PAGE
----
, begias (fect. 35) by defining what is understood by the state of body; which He makes to comprehend all the defects, excesses, and changes of zhose things in the body, and its parts, which are required for the due exercise of the fundions. To this he adds, “ Nec facile quis impedimenta externa huc retulerit, nifi qui ludere in re feria velit."

By impedimenta externa, he certainly means those external circumfances which may, for a time, prevent the exercise of the functions, "bue do not reside in the body; but our translator senders it, “sor can any one offer objections, unless, &c,"

Sect. 36, the Author goes on to say, that medicine is concerned only in those disorders which arise from aberrations of the body; bu: which, he says, “ habent tamen, mutui nexus lege, primam fæpe originem in mente, hujusve operationes fua eficacia perturbant." The Tranflator says, They may, however, on account of the mutual connection of the mind and body, have their origin in the former, and the operations of it may obstruct its own cure.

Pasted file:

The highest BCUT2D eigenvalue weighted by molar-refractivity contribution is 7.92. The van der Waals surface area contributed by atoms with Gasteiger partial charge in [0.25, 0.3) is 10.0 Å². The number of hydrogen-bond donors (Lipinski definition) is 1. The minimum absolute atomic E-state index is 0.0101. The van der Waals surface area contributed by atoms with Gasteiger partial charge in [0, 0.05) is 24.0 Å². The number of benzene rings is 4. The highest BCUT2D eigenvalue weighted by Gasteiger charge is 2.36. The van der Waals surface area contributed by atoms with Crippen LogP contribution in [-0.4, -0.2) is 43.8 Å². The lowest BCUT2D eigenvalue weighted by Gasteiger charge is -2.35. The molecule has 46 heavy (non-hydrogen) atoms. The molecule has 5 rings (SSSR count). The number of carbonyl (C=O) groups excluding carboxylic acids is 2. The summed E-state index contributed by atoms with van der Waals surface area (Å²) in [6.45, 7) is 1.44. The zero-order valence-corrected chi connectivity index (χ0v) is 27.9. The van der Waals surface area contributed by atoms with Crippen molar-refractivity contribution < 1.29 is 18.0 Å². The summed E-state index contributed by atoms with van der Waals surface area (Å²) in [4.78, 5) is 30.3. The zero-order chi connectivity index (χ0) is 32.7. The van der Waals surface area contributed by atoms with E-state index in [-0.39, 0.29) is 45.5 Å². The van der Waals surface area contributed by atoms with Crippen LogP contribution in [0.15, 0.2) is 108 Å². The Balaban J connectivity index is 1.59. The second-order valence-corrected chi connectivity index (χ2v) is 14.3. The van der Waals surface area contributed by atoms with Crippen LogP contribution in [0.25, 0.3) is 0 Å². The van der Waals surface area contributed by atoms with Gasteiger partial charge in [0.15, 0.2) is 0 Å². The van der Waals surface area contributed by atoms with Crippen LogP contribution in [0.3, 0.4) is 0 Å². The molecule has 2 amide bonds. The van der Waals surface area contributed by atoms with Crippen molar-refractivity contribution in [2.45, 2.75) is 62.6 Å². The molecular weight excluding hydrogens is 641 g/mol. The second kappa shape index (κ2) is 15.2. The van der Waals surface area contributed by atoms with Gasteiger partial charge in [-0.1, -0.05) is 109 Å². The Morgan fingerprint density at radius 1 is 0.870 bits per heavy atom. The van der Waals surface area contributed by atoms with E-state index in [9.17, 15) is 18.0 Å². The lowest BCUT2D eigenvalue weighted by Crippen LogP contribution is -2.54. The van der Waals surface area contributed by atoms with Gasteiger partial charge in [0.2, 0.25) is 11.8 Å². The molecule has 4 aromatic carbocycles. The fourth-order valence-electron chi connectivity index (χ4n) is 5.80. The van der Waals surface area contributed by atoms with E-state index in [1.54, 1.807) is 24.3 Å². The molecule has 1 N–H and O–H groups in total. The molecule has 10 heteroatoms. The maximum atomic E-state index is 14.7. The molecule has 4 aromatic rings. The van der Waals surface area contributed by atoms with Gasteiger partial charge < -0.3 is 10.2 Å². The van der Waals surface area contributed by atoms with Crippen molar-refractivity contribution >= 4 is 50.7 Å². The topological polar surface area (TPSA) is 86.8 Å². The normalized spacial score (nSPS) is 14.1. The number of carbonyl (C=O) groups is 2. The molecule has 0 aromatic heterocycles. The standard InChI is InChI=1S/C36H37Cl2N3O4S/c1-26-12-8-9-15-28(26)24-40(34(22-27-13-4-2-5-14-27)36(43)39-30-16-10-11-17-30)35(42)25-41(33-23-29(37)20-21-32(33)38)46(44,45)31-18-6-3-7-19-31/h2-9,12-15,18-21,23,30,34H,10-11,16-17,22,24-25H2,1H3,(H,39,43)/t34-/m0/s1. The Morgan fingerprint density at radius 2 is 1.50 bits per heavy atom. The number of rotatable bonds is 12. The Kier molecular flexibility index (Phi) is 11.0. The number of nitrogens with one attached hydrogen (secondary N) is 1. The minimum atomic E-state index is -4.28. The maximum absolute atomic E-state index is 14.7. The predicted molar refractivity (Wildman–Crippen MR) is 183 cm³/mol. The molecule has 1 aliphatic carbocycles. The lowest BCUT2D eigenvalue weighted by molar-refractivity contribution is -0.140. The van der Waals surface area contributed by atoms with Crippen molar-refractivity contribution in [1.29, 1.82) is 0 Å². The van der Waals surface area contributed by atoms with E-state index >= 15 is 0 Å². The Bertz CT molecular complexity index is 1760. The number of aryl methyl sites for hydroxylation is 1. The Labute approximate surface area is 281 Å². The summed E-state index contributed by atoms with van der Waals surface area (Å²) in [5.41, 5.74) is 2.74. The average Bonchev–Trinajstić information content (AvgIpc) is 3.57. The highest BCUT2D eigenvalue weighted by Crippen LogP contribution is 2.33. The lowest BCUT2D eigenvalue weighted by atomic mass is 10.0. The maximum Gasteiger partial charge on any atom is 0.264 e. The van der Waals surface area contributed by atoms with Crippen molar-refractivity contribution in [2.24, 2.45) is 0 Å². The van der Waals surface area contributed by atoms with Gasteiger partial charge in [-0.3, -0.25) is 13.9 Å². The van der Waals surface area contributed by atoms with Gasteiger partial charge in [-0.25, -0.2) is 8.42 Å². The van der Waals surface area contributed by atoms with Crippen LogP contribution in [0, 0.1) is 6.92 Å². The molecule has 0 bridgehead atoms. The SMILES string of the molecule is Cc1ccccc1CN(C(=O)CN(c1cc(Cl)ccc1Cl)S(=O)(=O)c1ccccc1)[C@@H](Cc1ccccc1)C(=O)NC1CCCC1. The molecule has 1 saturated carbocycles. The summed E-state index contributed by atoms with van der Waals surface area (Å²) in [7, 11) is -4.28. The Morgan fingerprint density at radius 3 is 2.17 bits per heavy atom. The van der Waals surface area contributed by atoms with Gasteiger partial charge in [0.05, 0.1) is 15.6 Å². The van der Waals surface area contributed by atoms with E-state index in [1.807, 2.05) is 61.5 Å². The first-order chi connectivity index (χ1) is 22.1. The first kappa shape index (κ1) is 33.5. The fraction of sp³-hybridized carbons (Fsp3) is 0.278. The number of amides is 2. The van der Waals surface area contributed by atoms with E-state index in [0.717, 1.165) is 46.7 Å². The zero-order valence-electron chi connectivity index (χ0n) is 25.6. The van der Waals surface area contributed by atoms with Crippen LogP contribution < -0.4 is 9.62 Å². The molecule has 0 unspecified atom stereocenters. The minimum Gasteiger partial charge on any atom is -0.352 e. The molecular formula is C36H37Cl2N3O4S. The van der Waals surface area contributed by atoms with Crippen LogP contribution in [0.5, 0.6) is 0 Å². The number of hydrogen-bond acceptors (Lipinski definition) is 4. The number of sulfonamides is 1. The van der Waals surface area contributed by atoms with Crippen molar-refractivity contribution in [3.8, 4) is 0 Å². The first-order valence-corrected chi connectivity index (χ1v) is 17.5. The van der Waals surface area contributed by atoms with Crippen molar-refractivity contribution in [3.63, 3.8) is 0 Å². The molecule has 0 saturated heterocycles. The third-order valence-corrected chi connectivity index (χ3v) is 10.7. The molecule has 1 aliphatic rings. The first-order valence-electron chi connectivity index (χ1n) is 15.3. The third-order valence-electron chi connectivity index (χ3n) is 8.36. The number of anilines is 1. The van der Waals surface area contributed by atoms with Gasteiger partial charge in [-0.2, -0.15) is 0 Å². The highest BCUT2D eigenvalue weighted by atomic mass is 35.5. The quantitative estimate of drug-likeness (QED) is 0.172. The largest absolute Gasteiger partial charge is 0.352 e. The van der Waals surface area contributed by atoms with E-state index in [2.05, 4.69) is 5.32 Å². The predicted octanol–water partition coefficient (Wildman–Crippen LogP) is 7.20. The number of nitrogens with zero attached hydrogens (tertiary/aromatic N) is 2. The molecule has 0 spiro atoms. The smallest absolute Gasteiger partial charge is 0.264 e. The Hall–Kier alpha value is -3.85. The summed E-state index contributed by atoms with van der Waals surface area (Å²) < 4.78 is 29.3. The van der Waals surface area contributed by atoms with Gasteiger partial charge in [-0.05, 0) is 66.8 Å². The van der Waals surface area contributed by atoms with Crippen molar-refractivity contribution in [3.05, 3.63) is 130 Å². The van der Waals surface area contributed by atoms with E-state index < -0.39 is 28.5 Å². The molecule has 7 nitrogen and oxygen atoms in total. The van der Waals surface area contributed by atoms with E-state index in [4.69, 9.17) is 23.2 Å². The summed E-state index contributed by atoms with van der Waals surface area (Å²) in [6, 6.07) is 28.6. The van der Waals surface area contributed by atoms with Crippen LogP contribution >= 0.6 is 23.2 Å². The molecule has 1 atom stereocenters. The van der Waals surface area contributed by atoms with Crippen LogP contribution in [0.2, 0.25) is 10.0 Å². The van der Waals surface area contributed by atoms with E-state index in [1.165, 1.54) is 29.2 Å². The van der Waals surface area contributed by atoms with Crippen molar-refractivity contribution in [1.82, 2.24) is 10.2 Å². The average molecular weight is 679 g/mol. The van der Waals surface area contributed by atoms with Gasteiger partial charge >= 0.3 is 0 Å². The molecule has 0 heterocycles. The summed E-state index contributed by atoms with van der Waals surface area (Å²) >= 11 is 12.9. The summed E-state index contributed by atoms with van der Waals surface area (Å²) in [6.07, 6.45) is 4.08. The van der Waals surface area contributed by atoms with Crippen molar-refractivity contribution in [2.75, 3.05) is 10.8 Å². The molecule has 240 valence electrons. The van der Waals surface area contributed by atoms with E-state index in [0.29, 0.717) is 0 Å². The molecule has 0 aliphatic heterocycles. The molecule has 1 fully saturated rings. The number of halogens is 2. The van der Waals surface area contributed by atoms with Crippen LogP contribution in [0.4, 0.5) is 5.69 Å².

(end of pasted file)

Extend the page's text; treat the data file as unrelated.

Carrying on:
Sect. 37. The clause " præcipua medici in opere versantis cura elle debec," is translated, " ought to be the principal care of the phycie cian having a fare in the work.

Sect. 38. The Author says, that since disease supposes a state of body deviating from a found one, “eo præsente effe&us, ex fanitate ut ex fua caufa profluentes, id eft a&tiones, quoque alienari neceffe eft.This is rendered, “ when it is present, ibe effects of bealth arising from their own cause, i. e. the functions, must necella rily be eltranged.”

Sect. 40. The word infuetudo, “ disuse,” is rendered by its oppofite, babit,